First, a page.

Volume 5, Number 18 | May 4 – 10, 2006


One Man’s War

Triad Theater

158 W. 72nd St.

Sat. 3 p.m.

Open run

$35; $25 veterans, $20 students; 212-352-3101

Bloody Mary

CVS Cultural Center

107 Suffolk St.

Wed.-Sun. 8 p.m.

Through May 13

$18; 212-868-4444

Zarathustra Said Some Things, No?

Shelter, Theater 54, 12th floor

244 W. 54th St.

Tue.-Sun. 8 p.m., Sat., Sun. 2 p.m.

Through May 21

$30; 212-352 3101

Off-off B’way’s Talent Glut

Performers shine no matter what the script says

There’s no shortage of great talent in the acting off-off-Broadway these days, something which unfortunately can’t be said of the plays in which the actors are performing. Case in point is “One Man’s War,” written and directed by Sammy Dallas Bayes, which has returned to the New York stage for the second time. Michael Marinaccio plays Doug Hulbert, a gang member who is given a choice by a judge to either go to jail or enter the Marine Corps. Doug chooses the Corps and we follow his experiences in boot camp, in Viet Nam and afterward. Marinaccio endows Doug with great strength of character and we identify with him even though he is a hood. The performance is bold and riveting as we enter this young man’s thoughts about war—from his initial enthusiasm through the experience of scorn upon his return home.

The play isn’t particularly anti-war or even very political, but the trouble is we have seen it all before in war movies—the macho posturing before hand, the vicious boot camp, the horrors of actual combat, the disillusionment with war and the rejection at home. The play covers ground we have been on before quite often. It’s one man’s war alright—purportedly based on the experience of a friend of the playwright’s—but it’s also the war we have all seen, not only in Viet Nam movies like “Full Metal Jacket,” “The Deer Hunter,” “Coming Home,” and “Born on the 4th of July” but in classics like “Grand Illusion,” and “Paths of Glory.” It is an oddly circumspect play. It tells Doug’s story very quietly and then dribbles to an end with his return to Viet Nam for a second tour of duty.

Having said, that writer-director Bayes makes up for the shopworn playwriting with superb direction. The action is fast and furious on the stage with strobe effects standing in for machinegun fire perfectly. He also blocks a large ensemble of actors with great assurance. But the real reason to go is Michaal Marinaccio’s performance.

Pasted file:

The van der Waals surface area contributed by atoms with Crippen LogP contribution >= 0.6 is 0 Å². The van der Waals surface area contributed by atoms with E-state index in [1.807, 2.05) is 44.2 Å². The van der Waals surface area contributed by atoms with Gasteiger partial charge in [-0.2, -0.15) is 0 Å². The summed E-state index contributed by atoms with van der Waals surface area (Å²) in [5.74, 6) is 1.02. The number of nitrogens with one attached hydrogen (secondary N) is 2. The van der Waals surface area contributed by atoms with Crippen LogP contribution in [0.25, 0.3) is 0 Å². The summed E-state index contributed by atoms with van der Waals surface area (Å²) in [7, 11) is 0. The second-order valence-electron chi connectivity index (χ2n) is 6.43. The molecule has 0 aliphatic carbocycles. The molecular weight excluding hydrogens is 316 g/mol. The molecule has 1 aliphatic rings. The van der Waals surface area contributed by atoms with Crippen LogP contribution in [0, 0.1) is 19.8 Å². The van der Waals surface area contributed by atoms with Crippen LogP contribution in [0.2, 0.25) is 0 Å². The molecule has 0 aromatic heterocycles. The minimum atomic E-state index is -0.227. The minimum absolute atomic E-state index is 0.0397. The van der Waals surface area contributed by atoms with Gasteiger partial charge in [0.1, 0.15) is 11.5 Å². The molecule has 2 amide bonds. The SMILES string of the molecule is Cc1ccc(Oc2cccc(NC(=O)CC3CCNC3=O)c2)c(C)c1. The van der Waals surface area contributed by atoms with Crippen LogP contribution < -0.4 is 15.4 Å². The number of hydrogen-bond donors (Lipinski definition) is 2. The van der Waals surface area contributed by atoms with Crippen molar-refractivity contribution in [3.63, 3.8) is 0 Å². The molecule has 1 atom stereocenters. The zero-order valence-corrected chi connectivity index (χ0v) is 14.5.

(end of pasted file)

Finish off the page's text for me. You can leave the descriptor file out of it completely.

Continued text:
Audrey Lynn Weston is a lovely presence in Rachel Shukert’s “Bloody Mary,” the tale of the rise of Queen Mary Tudor in 16th century England. The play is meant to be an epic comic travesty of the period and travesty is the operative word. It’s a bawdy spectacle of fornication, debauchery, and murder and features some 30 speaking roles. Mary was the daughter of Henry VIII and Catherine of Aragon and succeeded to the throne when none of Henry’s eight wives could bear him a son.

Weston is the best reason to see the play. She’s the still center of a whirligig and she measures her lines very carefully, imbuing the overripe dialogue with quiet authority. Unfortunately, the play is overblown with actors careening about on stage, acting out, and delivering unfunny lines mostly about sex. Anne Boleyn makes an appearance in drag but so does Jimi Hendrix as a consort of the Queen, so you know what you’re in for—an evening in which not a lot of what goes on onstage makes a lot of sense. Ian Unterman plays Henry VIII to the hilt but we don’t get much insight into this very familiar character. The anachronistic play is on speed most of the time, but that doesn’t make its two-hour running time pass by quickly. Despite all the heavy breathing and a certain desperate quality it isn’t fun to watch.

On the super serious side is Trevor Ferguson’s “Zarathustra Said Some Things, No?” a two-character play in which a junkie couple—half brother and half sister—play a series games with each other and contemplate the abyss. The actors, Lynn Roessler and particularly, Brett Watson, do a lot to mitigate the pretentiousness of this vehicle, which is well directed by Robin A. Paterson.

Holed up in a messy Paris atelier, Adrienne and Ricky, a Canadian couple, fight, test each other’s nerves and wait for the perfect day to commit suicide together by jumping off the high balcony at sunset. The day never arrives and so we spend the time watching them exercise their self-loathing. They tell each other stories, issue threats, play elaborate mind games, stage group therapy sessions, play cruel jokes on one another, and try to face the truth of their blasted lives.

Their game playing becomes a little tiresome but the actors redeem the material with sterling playing. Watson plays the suffering lump Ricky and he evokes real compassion. We empathize with his condition and his conviction that suicide is the only alternative. Roessler has the more strident role. It’s difficult to like her when she is tormenting Ricky but it’s to the actor’s credit that we come to sympathize with her despair. What things did Zarathustra say? Well for one thing he proclaimed the death of God. The play never really gets around to telling us much more than that, though the subject keeps coming up.